Delestrogen Use in Younger Women
Sometimes, younger women do not produce enough estrogen, for a variety of reasons. In some cases, the ovaries simply stop working too soon, for unknown reasons. In other instances, certain medications (such as chemotherapy) have affected the ability of the ovaries to function properly. Some women have had their ovaries surgically removed. Or, perhaps, the ovaries never started working properly in the first place (which results in delayed or absent puberty). In all of these situations, Delestrogen
can be used as a substitute for the estrogen that the ovaries cannot produce.
Delestrogen Use for Cancer
High doses of Delestrogen can work to relieve the symptoms of advanced prostate cancer
. It works by suppressing testosterone and other male hormones that "feed" prostate cancer. Delestrogen will not cure prostate cancer and should only be used to relieve symptoms of the cancer. This is known as "palliative" cancer therapy.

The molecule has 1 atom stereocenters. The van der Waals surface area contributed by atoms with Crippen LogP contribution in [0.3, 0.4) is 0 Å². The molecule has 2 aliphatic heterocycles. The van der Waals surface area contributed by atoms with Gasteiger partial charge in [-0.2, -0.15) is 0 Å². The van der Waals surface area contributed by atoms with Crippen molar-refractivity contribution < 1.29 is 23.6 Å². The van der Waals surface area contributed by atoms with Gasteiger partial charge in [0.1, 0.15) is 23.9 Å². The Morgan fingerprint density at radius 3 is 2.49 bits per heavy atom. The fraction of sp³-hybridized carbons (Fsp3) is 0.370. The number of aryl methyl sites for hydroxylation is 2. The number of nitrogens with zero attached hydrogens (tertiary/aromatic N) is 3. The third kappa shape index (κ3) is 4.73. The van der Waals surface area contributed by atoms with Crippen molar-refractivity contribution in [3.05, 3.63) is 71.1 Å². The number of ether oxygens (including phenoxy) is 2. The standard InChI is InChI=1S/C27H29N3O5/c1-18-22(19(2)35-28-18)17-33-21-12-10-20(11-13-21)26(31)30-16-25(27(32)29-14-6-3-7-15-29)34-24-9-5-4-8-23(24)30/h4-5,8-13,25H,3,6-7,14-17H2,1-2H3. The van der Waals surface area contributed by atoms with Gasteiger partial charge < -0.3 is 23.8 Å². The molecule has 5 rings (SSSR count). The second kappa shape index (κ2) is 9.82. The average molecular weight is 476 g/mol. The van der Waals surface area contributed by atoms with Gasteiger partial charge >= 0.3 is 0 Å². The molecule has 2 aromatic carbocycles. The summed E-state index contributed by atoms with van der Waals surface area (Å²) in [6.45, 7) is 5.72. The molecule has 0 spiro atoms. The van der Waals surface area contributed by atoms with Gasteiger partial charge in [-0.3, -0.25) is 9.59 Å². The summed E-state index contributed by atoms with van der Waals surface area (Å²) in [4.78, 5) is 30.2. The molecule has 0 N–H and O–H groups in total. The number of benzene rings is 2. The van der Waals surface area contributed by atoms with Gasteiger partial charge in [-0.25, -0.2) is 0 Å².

Delestrogen Use in Children and Teens
Delestrogen is specifically approved for use in children or teens, although it is sometimes used in teens with delayed or absent puberty. Discuss the risks and benefits of using Delestrogen with your child's healthcare provider.
Off-Label Delestrogen Uses
On occasion, your healthcare provider may recommend Delestrogen for something other than the conditions listed above. This is called an "off-label
" use. At one point, hormone replacement therapy
was used off-label for preventing heart disease
(such as Alzheimer's disease
), but these are no longer considered legitimate off-label uses. Sometimes hormones are used to promote youthfulness. Again, this is not generally accepted as a legitimate off-label Delestrogen use.
Delestrogen is sometimes used off-label by men who are undergoing a sex reassignment process ("sex change").